Charleston: A Conversation with Teachers at Stall High School

April 20, 2016 by

Shared VisionThis is the fourth post in my site visit to Charleston County School District in South Carolina. Read the first post on building the CCSD framework, the second on implementation strategies, and schools Pepperhill Elementary, Stall High, Goodwin Elementary, and Pinehurst Elementary. 

Our first stop at Stall High School was to visit with Hannah Studemeyer, a Personalized Learning Coach. On the wall was the Progression of Implementation, the district roadmap for implementing competency-based, personalized learning. Kristen Brittingham, Director of Personalized Learning, explained the Progression is important because it provides alignment and transparency with the transition to a competency based personalized learning system. For each step in the Progression, Charleston has developed a training module and a proficiency scale that provides the practical direction needed for implementation. Each school then creates a plan specific to the needs of their student population, existing programs and digital resources, readiness of teachers, etc. No two schools implementing personalized learning look exactly the same.

ProgressofImplementationDr. Brittingham and Ms. Studemeyer noted an important first step in the journey is to develop a learner-centered climate and culture where students learn the skills they need to become self-directed learners, a necessary component for ensuring success with personalized learning. Stall’s schoolwide shared vision, “R. B. Stall will be an innovative learning community that inspires all to build a better future,” embraces this philosophy. Principal Kim Wilson and his leadership team are committed to seeing their vision become a reality by using it to guide all of their decision making. “Our school shared vision is the lens through which we make all our decisions, if something doesn’t fit into our vision to Inspire, Innovate & Learn, we don’t do it,” explained Wilson.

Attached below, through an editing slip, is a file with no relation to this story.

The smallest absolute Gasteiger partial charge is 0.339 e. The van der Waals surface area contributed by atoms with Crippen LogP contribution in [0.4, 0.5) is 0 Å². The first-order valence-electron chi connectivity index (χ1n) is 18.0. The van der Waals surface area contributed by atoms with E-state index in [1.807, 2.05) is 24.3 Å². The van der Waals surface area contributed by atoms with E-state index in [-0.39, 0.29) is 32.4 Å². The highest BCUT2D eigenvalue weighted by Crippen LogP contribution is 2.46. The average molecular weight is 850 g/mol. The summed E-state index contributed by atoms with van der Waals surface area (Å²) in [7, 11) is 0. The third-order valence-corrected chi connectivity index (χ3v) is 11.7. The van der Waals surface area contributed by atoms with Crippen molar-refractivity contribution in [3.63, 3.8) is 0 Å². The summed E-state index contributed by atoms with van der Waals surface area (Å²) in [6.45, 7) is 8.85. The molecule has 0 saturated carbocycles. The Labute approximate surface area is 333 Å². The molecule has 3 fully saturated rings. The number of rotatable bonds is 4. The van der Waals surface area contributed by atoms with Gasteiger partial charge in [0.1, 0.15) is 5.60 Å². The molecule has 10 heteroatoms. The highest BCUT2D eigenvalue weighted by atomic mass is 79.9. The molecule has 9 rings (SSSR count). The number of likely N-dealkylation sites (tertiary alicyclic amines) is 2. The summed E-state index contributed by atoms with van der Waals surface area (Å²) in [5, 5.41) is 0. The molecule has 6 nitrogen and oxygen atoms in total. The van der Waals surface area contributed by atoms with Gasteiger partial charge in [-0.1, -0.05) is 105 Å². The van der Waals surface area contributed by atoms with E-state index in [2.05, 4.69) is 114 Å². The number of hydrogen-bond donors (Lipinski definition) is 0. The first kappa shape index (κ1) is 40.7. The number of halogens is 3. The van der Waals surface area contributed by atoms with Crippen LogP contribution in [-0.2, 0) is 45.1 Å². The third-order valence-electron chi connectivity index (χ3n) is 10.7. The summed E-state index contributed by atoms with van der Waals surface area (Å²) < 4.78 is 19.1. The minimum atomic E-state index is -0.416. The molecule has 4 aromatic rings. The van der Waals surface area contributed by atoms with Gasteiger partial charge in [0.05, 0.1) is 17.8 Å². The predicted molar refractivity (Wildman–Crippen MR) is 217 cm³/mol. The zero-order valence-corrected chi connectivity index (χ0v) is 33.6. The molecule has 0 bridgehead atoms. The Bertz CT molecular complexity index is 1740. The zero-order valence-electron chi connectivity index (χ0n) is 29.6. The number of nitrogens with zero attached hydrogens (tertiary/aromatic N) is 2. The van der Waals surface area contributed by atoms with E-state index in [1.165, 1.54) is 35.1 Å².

Each classroom has developed a social contract or shared vision, which is their class goal; a code of cooperation, which delineates actions needed to reach their goal; and standard operating procedures, which identify processes that allow students to become independent learners. These actions have fundamentally changed the learning environment at Stall High School, and have been an important first step in implementing personalized learning. (more…)